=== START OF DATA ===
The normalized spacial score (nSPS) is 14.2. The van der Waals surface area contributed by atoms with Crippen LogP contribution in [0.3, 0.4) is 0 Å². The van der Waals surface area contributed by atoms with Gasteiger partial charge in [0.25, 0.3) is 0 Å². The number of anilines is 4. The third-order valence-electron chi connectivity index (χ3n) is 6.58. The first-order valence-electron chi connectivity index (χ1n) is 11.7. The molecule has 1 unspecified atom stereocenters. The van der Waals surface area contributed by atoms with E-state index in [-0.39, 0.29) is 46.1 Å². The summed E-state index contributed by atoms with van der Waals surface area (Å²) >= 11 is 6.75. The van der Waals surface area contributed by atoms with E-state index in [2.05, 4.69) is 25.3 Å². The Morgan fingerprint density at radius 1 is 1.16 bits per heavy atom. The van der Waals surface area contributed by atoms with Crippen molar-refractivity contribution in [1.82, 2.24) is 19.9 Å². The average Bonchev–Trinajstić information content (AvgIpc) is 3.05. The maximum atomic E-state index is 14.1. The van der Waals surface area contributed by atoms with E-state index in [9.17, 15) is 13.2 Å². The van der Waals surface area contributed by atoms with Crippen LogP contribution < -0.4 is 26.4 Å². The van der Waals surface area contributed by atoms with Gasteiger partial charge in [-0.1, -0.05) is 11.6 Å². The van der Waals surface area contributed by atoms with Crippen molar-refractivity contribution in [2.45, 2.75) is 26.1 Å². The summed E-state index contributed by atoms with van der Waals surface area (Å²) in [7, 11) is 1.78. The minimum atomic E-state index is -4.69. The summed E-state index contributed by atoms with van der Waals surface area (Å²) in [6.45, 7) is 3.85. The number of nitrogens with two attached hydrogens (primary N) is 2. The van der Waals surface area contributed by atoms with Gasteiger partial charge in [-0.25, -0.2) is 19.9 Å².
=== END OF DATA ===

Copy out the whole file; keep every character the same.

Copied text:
The normalized spacial score (nSPS) is 14.2. The van der Waals surface area contributed by atoms with Crippen LogP contribution in [0.3, 0.4) is 0 Å². The van der Waals surface area contributed by atoms with Gasteiger partial charge in [0.25, 0.3) is 0 Å². The number of anilines is 4. The third-order valence-electron chi connectivity index (χ3n) is 6.58. The first-order valence-electron chi connectivity index (χ1n) is 11.7. The molecule has 1 unspecified atom stereocenters. The van der Waals surface area contributed by atoms with E-state index in [-0.39, 0.29) is 46.1 Å². The summed E-state index contributed by atoms with van der Waals surface area (Å²) >= 11 is 6.75. The van der Waals surface area contributed by atoms with E-state index in [2.05, 4.69) is 25.3 Å². The Morgan fingerprint density at radius 1 is 1.16 bits per heavy atom. The van der Waals surface area contributed by atoms with Crippen molar-refractivity contribution in [1.82, 2.24) is 19.9 Å². The average Bonchev–Trinajstić information content (AvgIpc) is 3.05. The maximum atomic E-state index is 14.1. The van der Waals surface area contributed by atoms with E-state index in [9.17, 15) is 13.2 Å². The van der Waals surface area contributed by atoms with Crippen LogP contribution < -0.4 is 26.4 Å². The van der Waals surface area contributed by atoms with Gasteiger partial charge in [-0.1, -0.05) is 11.6 Å². The van der Waals surface area contributed by atoms with Crippen molar-refractivity contribution in [2.45, 2.75) is 26.1 Å². The summed E-state index contributed by atoms with van der Waals surface area (Å²) in [7, 11) is 1.78. The minimum atomic E-state index is -4.69. The summed E-state index contributed by atoms with van der Waals surface area (Å²) in [6.45, 7) is 3.85. The number of nitrogens with two attached hydrogens (primary N) is 2. The van der Waals surface area contributed by atoms with Gasteiger partial charge in [-0.25, -0.2) is 19.9 Å².